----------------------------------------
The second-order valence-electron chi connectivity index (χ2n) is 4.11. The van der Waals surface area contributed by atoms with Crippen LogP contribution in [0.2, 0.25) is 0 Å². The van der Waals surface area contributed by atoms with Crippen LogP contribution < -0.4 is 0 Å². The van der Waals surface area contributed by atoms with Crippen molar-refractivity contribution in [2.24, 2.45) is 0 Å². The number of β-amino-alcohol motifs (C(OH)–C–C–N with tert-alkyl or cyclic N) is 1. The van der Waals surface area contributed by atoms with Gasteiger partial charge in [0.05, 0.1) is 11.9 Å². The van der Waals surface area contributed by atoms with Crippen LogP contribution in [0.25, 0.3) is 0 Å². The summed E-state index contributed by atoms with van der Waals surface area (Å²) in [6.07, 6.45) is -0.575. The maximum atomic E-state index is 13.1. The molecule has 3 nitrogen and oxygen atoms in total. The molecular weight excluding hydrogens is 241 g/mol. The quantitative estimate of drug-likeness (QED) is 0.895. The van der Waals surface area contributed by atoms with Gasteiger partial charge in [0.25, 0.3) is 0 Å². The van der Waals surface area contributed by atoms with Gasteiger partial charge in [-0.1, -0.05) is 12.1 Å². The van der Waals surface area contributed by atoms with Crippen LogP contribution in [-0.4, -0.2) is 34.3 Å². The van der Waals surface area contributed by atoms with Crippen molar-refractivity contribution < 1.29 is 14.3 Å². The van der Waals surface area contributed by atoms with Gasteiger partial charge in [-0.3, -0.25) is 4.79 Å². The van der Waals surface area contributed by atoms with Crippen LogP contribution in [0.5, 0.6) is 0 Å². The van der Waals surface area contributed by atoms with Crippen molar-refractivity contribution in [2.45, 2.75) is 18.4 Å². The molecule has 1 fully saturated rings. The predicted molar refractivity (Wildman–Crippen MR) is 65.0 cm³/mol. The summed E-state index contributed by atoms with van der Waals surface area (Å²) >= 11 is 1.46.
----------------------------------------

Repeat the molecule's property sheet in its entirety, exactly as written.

The second-order valence-electron chi connectivity index (χ2n) is 4.11. The van der Waals surface area contributed by atoms with Crippen LogP contribution in [0.2, 0.25) is 0 Å². The van der Waals surface area contributed by atoms with Crippen LogP contribution < -0.4 is 0 Å². The van der Waals surface area contributed by atoms with Crippen molar-refractivity contribution in [2.24, 2.45) is 0 Å². The number of β-amino-alcohol motifs (C(OH)–C–C–N with tert-alkyl or cyclic N) is 1. The van der Waals surface area contributed by atoms with Gasteiger partial charge in [0.05, 0.1) is 11.9 Å². The van der Waals surface area contributed by atoms with Crippen LogP contribution in [0.25, 0.3) is 0 Å². The summed E-state index contributed by atoms with van der Waals surface area (Å²) in [6.07, 6.45) is -0.575. The maximum atomic E-state index is 13.1. The molecule has 3 nitrogen and oxygen atoms in total. The molecular weight excluding hydrogens is 241 g/mol. The quantitative estimate of drug-likeness (QED) is 0.895. The van der Waals surface area contributed by atoms with Gasteiger partial charge in [0.25, 0.3) is 0 Å². The van der Waals surface area contributed by atoms with Gasteiger partial charge in [-0.1, -0.05) is 12.1 Å². The van der Waals surface area contributed by atoms with Crippen LogP contribution in [-0.4, -0.2) is 34.3 Å². The van der Waals surface area contributed by atoms with Crippen molar-refractivity contribution < 1.29 is 14.3 Å². The van der Waals surface area contributed by atoms with Gasteiger partial charge in [-0.3, -0.25) is 4.79 Å². The van der Waals surface area contributed by atoms with Crippen LogP contribution in [0.5, 0.6) is 0 Å². The van der Waals surface area contributed by atoms with Crippen molar-refractivity contribution in [2.45, 2.75) is 18.4 Å². The molecule has 1 fully saturated rings. The predicted molar refractivity (Wildman–Crippen MR) is 65.0 cm³/mol. The summed E-state index contributed by atoms with van der Waals surface area (Å²) >= 11 is 1.46.